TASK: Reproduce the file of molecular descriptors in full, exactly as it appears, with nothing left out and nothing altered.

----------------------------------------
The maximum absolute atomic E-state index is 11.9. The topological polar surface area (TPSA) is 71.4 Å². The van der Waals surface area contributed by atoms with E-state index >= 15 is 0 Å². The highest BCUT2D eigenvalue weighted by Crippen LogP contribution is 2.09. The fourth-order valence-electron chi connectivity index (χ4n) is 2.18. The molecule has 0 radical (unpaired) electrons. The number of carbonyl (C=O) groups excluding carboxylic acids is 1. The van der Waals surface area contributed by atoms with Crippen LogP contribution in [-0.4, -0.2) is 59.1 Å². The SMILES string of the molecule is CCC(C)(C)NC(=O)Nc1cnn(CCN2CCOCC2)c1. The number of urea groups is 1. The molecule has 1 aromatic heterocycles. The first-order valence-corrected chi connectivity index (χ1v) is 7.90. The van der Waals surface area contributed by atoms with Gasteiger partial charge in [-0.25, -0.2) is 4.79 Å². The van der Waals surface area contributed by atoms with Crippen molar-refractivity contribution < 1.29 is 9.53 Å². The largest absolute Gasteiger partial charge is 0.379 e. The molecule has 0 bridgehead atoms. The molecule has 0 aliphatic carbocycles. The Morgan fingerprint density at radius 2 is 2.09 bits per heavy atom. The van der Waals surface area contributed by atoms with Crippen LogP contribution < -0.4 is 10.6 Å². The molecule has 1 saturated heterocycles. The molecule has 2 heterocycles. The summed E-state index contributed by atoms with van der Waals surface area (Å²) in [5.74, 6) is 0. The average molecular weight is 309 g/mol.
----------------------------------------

The maximum absolute atomic E-state index is 11.9. The topological polar surface area (TPSA) is 71.4 Å². The van der Waals surface area contributed by atoms with E-state index >= 15 is 0 Å². The highest BCUT2D eigenvalue weighted by Crippen LogP contribution is 2.09. The fourth-order valence-electron chi connectivity index (χ4n) is 2.18. The molecule has 0 radical (unpaired) electrons. The number of carbonyl (C=O) groups excluding carboxylic acids is 1. The van der Waals surface area contributed by atoms with Crippen LogP contribution in [-0.4, -0.2) is 59.1 Å². The SMILES string of the molecule is CCC(C)(C)NC(=O)Nc1cnn(CCN2CCOCC2)c1. The number of urea groups is 1. The molecule has 1 aromatic heterocycles. The first-order valence-corrected chi connectivity index (χ1v) is 7.90. The van der Waals surface area contributed by atoms with Gasteiger partial charge in [-0.25, -0.2) is 4.79 Å². The van der Waals surface area contributed by atoms with Crippen molar-refractivity contribution < 1.29 is 9.53 Å². The largest absolute Gasteiger partial charge is 0.379 e. The molecule has 0 bridgehead atoms. The molecule has 0 aliphatic carbocycles. The Morgan fingerprint density at radius 2 is 2.09 bits per heavy atom. The van der Waals surface area contributed by atoms with Crippen LogP contribution < -0.4 is 10.6 Å². The molecule has 1 saturated heterocycles. The molecule has 2 heterocycles. The summed E-state index contributed by atoms with van der Waals surface area (Å²) in [5.74, 6) is 0. The average molecular weight is 309 g/mol.